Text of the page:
'Food' or 'Foods': What is the Plural of Food?

By Shanea Patterson, updated on October 31, 2022

When it comes to forming the plural version of the word food, you might not know exactly how to approach this. But this article will cover that and teach you how to use the singular and plural forms in a sentence with ease.

To keep it short, the plural form of the word ‘food’ is ‘foods.’ It is the only acceptable plural version of the word.

What is the Plural of Food

As you learned above, the plural form of ‘food’ is ‘foods.’ Even though that might sound incorrect even to native English speakers, that’s the correct plural form of the word.

Food vs. Foods: What’s the Difference

You know that both ‘food’ and ‘foods’ are both correct forms of the word to use. But what’s the difference?

The difference is that ‘food’ is the singular version of the word, and ‘foods’ is the plural version, meaning you’re talking about more than one type of food.

Is it ‘food’ or ‘foods’?  

To know whether to use ‘food’ or ‘foods,’ you’d need to understand the function of the word ‘foods.’ So, when is it appropriate to use each?

When referring to one type of food, you’d use ‘food.’

When referring to more than one type of food, you’d say ‘foods.’

Standard Pluralization Rules

The standard rule for making plural nouns in English is to add an ‘s’ or ‘es.’ Such as with the following words:

  • Bird > Birds
  • Chair > Chairs
  • Watch > Watches
  • Tux > Tuxes
  • Latch > Latches

But some words don’t follow these rules. That’s certainly the case for some words that end in ‘f’ or ‘fe.’ With words ending in ‘f’ or ‘fe,’ you’d remove the ‘f’ or ‘fe’ and add a ‘ves.’

Take a look at some examples:

  • Wife > Wives
  • Life > Lives
  • Knife > Knives
  • Calf > Calves
  • Leaf > Leaves

The word ‘food’ does and doesn’t follow that rule. Because while it’s correct to use ‘food’ to mean more than one food, it’s also correct to say ‘foods’ if you mean more than one type.

For example, if you’re eating food for Thanksgiving, you’d obviously be eating more than one food.

But you probably wouldn’t say, “I’m eating lots of foods for Thanksgiving,” even though that’s technically correct. Instead, you’d say, “I’m eating lots of food,” which is also correct.

You might also say, “We’re making different foods.”

Definition and Meaning

 The Merriam-Webster definition of the word is: “material consisting essentially of protein, carbohydrate, and fat used in the body of an organism to sustain growth, repair, and vital processes and to furnish energy,” “inorganic substances absorbed by plants in gaseous form or in water solution,” “nutriment in solid form,” and “something that nourishes, sustains, or supplies.”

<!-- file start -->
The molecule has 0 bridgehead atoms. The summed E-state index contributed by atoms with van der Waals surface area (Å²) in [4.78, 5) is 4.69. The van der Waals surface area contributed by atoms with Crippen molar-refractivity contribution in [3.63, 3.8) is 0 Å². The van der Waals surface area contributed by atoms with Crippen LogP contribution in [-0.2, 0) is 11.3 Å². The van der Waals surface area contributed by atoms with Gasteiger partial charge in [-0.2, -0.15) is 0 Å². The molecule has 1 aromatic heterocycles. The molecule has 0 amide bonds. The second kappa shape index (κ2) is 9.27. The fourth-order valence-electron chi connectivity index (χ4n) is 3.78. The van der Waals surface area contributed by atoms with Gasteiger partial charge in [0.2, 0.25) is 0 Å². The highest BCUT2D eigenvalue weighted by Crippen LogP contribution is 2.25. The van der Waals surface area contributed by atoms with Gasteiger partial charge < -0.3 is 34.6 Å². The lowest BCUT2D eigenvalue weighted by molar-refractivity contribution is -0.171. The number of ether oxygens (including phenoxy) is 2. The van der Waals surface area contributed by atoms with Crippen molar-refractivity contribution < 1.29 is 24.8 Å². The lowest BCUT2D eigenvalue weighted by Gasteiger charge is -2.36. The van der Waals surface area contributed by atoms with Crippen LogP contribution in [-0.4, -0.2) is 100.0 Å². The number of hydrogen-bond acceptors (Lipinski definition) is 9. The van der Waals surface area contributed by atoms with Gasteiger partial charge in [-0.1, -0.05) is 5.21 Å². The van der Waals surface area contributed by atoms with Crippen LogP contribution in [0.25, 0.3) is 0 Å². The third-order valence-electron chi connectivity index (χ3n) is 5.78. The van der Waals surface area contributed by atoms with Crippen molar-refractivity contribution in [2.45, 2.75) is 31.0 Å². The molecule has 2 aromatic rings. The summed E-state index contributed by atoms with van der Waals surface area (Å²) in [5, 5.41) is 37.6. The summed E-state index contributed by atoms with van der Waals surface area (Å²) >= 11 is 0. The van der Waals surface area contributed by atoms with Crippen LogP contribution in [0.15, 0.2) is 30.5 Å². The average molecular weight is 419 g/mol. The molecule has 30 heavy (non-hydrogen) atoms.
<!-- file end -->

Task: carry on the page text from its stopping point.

The Britannica furthers the definition by saying: “The absorption and utilization of food by the body is fundamental to nutrition and is facilitated by digestion. Plants, which convert solar energy to food by photosynthesis, are the primary food source.”

Using ‘Food’ and ‘Foods’ in a Sentence

Using the singular form of the word in a sentence is pretty easy for most people, but using ‘foods’ in a sentence correctly can be a bit tricky.

Here’s how you’d use ‘food’ in a sentence:

  • I love the Chinese food we ordered earlier – it was delicious!
  • My mom is making all the food for Thanksgiving this year.
  • I don’t like leftover food; I’d prefer to eat it only once.

Here’s how to use ‘foods’ correctly in a sentence:

  • I had Ethiopian, Mexican, and Indian foods all in one night.
  • I don’t think I’ve tasted foods from so many places all at one time.
  • Some of my favorite foreign foods are Moroccan and Greek.

Singular and Plural Possessive Forms

The singular possessive form of ‘food’ is ‘food’s.’ The plural possessive of the word is ‘foods.’

Check out some examples of how to use the singular possessive form in a sentence:

  • The food’s color was not appetizing at all.
  • The food’s texture was just as bad.
  • The food’s lumpiness was unmistakable.

Let’s take a look at how to use the plural possessive form in a sentence:

  • The Chinese, Mexican, and Italian foods’ smell was intoxicating.
  • The Indian food and the Ethiopian foods’ texture were similar.
  • Her foods’ scent wafted throughout the house as she cooked dinner.

Final Thoughts on ‘Food’ and ‘Foods’

Now that you know what the word means, how to pluralize it, and how to use it in a sentence, you should have no trouble using it correctly in your everyday life.

Words like fish and series are just as confusing to some people.

Of course, if you ever get stuck again, you can always come back to our confusing words library to help you get back on track.

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Written By:
Shanea Patterson
Shanea Patterson is a writer based in New York and loves writing for brands big and small. She has a master's degree in professional writing from New York University and a bachelor's degree in English from Mercy College.

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